What's on your workbench today?

Red Ryder

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I like that. It reminds me of a table an old woodworker friend of mine made for one of our local doctors about 30 years ago. When he asked the doc how his bill could be so high he was informed that those were doctors rates. He delivered the little table the doc asked how that could cost $400. He replied it's a doctors table. The bill was paid and the point was made.
 

Bob J

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I like that. It reminds me of a table an old woodworker friend of mine made for one of our local doctors about 30 years ago. When he asked the doc how his bill could be so high he was informed that those were doctors rates. He delivered the little table the doc asked how that could cost $400. He replied it's a doctors table. The bill was paid and the point was made.
I think mine ended up costing twice that, and I had to build it myself! (Took a woodworking class)
 

Jim_in_PA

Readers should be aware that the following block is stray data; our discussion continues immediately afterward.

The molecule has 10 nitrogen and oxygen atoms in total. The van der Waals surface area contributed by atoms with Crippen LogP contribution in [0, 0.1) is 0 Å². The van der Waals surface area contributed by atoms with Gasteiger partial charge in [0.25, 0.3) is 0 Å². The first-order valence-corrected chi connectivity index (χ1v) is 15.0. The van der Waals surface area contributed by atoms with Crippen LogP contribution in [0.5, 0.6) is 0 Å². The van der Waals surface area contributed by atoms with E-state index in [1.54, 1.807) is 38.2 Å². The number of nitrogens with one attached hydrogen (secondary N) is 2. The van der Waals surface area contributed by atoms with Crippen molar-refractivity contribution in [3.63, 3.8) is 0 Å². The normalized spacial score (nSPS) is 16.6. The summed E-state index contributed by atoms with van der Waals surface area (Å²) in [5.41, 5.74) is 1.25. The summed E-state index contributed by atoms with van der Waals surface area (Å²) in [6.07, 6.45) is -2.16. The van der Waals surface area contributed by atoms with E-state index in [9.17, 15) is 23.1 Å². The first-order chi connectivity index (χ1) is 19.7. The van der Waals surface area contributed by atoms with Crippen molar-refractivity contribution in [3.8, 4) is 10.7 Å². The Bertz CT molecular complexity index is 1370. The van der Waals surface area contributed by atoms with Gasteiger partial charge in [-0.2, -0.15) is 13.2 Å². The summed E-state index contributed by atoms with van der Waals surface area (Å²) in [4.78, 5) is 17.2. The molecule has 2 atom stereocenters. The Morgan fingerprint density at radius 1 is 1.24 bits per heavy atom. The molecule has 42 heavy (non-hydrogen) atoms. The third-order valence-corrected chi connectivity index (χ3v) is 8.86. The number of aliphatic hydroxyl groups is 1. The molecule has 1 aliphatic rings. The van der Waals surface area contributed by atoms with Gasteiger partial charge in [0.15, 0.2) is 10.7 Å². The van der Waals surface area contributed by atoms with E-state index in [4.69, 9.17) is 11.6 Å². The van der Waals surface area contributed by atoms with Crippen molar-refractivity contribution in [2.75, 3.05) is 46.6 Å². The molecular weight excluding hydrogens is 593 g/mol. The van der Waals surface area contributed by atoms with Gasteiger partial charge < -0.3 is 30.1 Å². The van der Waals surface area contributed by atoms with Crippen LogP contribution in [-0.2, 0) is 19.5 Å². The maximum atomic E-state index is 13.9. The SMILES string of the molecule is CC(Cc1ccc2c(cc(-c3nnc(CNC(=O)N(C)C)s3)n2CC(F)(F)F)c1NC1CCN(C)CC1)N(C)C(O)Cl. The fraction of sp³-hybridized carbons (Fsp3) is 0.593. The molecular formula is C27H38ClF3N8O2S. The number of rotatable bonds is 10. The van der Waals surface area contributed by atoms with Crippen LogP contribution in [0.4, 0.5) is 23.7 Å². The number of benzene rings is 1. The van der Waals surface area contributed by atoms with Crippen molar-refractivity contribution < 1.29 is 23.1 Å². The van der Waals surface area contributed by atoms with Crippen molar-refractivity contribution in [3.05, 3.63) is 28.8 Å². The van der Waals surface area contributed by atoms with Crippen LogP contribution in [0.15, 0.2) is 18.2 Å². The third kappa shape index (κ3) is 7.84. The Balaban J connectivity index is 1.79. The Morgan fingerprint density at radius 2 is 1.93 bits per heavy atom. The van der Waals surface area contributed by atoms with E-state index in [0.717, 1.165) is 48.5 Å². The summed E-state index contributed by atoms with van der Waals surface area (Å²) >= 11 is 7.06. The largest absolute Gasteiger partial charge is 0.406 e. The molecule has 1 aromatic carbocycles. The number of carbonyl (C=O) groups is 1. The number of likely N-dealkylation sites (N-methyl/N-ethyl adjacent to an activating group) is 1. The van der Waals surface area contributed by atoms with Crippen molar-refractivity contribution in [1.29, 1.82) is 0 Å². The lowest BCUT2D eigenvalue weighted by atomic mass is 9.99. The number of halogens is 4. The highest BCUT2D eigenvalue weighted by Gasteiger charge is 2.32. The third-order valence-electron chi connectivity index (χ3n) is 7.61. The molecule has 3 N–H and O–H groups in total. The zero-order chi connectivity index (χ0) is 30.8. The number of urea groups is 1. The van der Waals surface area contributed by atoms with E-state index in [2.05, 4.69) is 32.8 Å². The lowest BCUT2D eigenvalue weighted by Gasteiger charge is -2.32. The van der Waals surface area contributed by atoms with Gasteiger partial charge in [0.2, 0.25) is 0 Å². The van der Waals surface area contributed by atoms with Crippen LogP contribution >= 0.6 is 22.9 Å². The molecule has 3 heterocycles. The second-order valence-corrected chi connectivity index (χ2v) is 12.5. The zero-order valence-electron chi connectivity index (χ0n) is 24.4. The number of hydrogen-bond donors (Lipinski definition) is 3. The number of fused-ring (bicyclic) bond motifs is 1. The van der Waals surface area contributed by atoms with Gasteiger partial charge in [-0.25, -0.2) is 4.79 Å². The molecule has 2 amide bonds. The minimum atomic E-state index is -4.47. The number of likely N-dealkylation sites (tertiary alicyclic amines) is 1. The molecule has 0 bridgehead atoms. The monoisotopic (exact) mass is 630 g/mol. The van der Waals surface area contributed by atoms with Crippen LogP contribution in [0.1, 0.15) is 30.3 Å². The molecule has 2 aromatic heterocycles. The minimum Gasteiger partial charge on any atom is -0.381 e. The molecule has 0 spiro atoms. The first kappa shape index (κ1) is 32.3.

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SE PA - Doylestown PA
I like that. It reminds me of a table an old woodworker friend of mine made for one of our local doctors about 30 years ago. When he asked the doc how his bill could be so high he was informed that those were doctors rates. He delivered the little table the doc asked how that could cost $400. He replied it's a doctors table. The bill was paid and the point was made.
$400 was a reasonable price, honestly, for a table of this size that was made and finished well, but probably a lot harder to get "back then" for sure given what $400 was at the time!

I'm a big fan of Thos Moser. He was gracious enough to actually publish some books with measured drawings years ago for many of the pieces his very successful business still builds today for customers. This particular side table design is uber-adaptable for size, etc. Since I'm back to a cabinet saw in my temporary shop, I was able to pull out the leg tapering jig I made years ago for this specific design and use it this weekend running along the fence...I just removed the hardware I used to adapt it to the sliding table saw that I'm currently without.

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Red Ryder

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Going to start leveling/dressing these frets
View attachment 910825 My third fret job, second on necks I’ve built. Hopefully they get better as I keep doing them…
Fretboards are always interesting. I've been using bois d' arc for years now. Very hard and naturally oily. Fine sanded and polished it is a rich honey color. When milling you average 1 usable board out of 4 cuts. Well worth the effort.
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Bob J

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I like that thickness planner idea